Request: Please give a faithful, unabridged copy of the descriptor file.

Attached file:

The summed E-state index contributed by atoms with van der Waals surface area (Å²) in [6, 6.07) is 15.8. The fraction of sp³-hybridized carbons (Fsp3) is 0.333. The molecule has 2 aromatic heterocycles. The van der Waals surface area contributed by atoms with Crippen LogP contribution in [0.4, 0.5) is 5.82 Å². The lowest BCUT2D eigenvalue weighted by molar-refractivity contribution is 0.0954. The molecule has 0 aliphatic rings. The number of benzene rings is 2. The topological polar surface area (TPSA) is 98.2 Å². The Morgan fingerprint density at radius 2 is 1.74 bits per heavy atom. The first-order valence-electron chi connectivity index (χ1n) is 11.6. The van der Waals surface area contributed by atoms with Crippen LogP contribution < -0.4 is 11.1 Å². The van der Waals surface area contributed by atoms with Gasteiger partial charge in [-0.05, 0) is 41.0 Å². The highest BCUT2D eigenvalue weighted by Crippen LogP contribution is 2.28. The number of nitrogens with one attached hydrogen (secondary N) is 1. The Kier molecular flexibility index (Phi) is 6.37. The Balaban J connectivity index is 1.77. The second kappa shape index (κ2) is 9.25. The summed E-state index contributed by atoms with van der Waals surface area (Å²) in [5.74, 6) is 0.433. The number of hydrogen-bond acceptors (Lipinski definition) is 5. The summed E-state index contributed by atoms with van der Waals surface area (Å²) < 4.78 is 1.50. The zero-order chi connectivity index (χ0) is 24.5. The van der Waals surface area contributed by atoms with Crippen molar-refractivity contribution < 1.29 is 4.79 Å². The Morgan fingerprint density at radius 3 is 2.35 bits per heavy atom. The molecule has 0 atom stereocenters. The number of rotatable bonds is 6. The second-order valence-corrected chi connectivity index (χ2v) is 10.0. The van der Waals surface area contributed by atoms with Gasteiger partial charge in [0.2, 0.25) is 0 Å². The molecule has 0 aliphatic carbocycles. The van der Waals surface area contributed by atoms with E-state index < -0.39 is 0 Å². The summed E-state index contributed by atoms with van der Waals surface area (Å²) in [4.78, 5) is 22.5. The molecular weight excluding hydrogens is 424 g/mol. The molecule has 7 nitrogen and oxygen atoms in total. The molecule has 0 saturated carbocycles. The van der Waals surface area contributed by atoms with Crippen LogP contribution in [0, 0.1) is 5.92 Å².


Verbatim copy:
The summed E-state index contributed by atoms with van der Waals surface area (Å²) in [6, 6.07) is 15.8. The fraction of sp³-hybridized carbons (Fsp3) is 0.333. The molecule has 2 aromatic heterocycles. The van der Waals surface area contributed by atoms with Crippen LogP contribution in [0.4, 0.5) is 5.82 Å². The lowest BCUT2D eigenvalue weighted by molar-refractivity contribution is 0.0954. The molecule has 0 aliphatic rings. The number of benzene rings is 2. The topological polar surface area (TPSA) is 98.2 Å². The Morgan fingerprint density at radius 2 is 1.74 bits per heavy atom. The first-order valence-electron chi connectivity index (χ1n) is 11.6. The van der Waals surface area contributed by atoms with Crippen LogP contribution < -0.4 is 11.1 Å². The van der Waals surface area contributed by atoms with Gasteiger partial charge in [-0.05, 0) is 41.0 Å². The highest BCUT2D eigenvalue weighted by Crippen LogP contribution is 2.28. The number of nitrogens with one attached hydrogen (secondary N) is 1. The Kier molecular flexibility index (Phi) is 6.37. The Balaban J connectivity index is 1.77. The second kappa shape index (κ2) is 9.25. The summed E-state index contributed by atoms with van der Waals surface area (Å²) in [5.74, 6) is 0.433. The number of hydrogen-bond acceptors (Lipinski definition) is 5. The summed E-state index contributed by atoms with van der Waals surface area (Å²) < 4.78 is 1.50. The zero-order chi connectivity index (χ0) is 24.5. The van der Waals surface area contributed by atoms with Crippen molar-refractivity contribution < 1.29 is 4.79 Å². The Morgan fingerprint density at radius 3 is 2.35 bits per heavy atom. The molecule has 0 atom stereocenters. The number of rotatable bonds is 6. The second-order valence-corrected chi connectivity index (χ2v) is 10.0. The van der Waals surface area contributed by atoms with Gasteiger partial charge in [0.2, 0.25) is 0 Å². The molecule has 0 aliphatic carbocycles. The van der Waals surface area contributed by atoms with E-state index < -0.39 is 0 Å². The summed E-state index contributed by atoms with van der Waals surface area (Å²) in [4.78, 5) is 22.5. The molecular weight excluding hydrogens is 424 g/mol. The molecule has 7 nitrogen and oxygen atoms in total. The molecule has 0 saturated carbocycles. The van der Waals surface area contributed by atoms with Crippen LogP contribution in [0, 0.1) is 5.92 Å².